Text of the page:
There is a hierarchy in young Hollywood, a wrinkle in the velvet rope that separates the merely famous from the ethereal and the simply loaded from those with more money than God. Ducking through the old-school, candlelit Italian restaurant Dominick's feels like a guided tour of the social ladder's middle rungs. According to a few cool-hunting guides, paparazzo magnets like Drew Barrymore and Kirsten Dunst frequent the joint. But on this warm March night, there are no flashbulbs outside—or even a line to get in.

Inside, former emo-Koppel Gideon Yago and his stubbly indie cabal smoke butts, and Rebecca Gayheart (the Beverly Hills 90210 alum now married to Eric Dane from Grey's Anatomy) flits between tables. Even the lovely dark-haired girl delivering drinks to Randy Spelling's booth is Someone Who Was in Something Once.

"Her dad was Larry—you know, as in Three's Company?" This is what Spelling's childhood friend David Weintraub says as he plops down in his chair (joined by another of their longtime pals) and whispers, "She used to work for me."

Spelling leans in: "She played the little girl in The Last Boy Scout."

"No she didn't, bro," Weintraub, the youngest agent at UTA before he became Spelling's self-styled promoter, fires back. "She was in Problem Child."

The boys are a little cranky. Spelling, Weintraub, and Sean Stewart, the third member of the triumverate starring in Sons of Hollywood, the A&E reality show that premiered in the spring, were up at an ungodly hour for a taping of The Tyra Banks Show, which was notable for two things: Tyra is, apparently, "enormous," and just before Spelling took the stage, a potential love interest flipped out on him.

"I texted her that I was taping the Tyra show, when in fact I was in a restaurant next door waiting to tape Tyra," he explains. "She happened to be in the same place—she saw me. So, of course, she thought I was lying to her. I need to find a girl who hasn't been corrupted by L.A. yet."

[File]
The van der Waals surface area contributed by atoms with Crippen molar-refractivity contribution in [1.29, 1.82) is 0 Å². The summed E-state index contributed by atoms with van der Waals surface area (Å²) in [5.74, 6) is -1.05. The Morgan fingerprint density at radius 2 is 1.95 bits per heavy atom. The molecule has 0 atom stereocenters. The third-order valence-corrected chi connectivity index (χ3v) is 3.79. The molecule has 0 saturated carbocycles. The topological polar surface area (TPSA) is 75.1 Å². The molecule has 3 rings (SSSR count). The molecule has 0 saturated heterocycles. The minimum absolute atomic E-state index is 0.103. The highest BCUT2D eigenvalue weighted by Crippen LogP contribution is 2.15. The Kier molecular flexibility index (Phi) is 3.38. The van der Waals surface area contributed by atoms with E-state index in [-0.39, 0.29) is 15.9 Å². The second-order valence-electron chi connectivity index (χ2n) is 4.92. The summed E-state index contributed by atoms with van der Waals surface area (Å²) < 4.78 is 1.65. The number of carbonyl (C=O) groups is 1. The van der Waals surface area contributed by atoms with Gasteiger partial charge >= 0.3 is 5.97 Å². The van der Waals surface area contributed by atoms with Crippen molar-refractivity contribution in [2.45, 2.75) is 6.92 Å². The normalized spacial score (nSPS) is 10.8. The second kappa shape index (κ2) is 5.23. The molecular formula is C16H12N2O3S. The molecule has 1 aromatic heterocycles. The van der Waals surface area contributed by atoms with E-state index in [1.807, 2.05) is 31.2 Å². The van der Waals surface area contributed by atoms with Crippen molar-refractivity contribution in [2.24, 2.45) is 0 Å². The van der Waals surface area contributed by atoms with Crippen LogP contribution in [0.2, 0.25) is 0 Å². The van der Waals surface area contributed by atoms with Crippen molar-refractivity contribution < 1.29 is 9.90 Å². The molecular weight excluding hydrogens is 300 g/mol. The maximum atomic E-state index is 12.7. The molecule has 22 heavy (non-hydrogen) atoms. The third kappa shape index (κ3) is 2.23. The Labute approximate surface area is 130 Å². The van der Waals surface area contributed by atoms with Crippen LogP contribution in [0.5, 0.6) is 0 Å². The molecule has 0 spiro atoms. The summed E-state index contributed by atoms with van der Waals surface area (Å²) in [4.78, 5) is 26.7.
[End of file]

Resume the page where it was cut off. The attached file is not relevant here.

There are silver spoons, and then there is the kind of diamond-studded flatware that resides in the mouth of Randy Spelling. He is the only son of the prolific, legendary television producer Aaron Spelling (Charlie's Angels, Dynasty, Beverly Hills 90210, Melrose Place). Aaron died of complications from a stroke last June at the age of 83. He left behind a 123-room "house" dubbed the Manor, worth somewhere between $135 and $150 million, and a fortune estimated to be half a billion dollars. Spelling's mother, Candy, and his big sister, Tori—perhaps you've heard of her: mouthy blonde with a Play-Doh nose?—had an epic, public catfight over the keys to the coffers (according to tabloid reports, Candy, the executor of the estate, gave the kids only about $800,000 each; Tori used hers to open a B&B with her second husband, Dean McDermott, for the Oxygen Network reality show Tori & Dean: Inn Love). For the record, Randy says he didn't align himself with Candy or Tori, and that the alleged fight between them was overblown. "I never had to choose sides," he says, steering his cream-colored Escalade through Beverly Hills traffic and texting via BlackBerry with Weintraub. "It wasn't like that at all. I'm just the youngest in the family. I was deemed the peacemaker."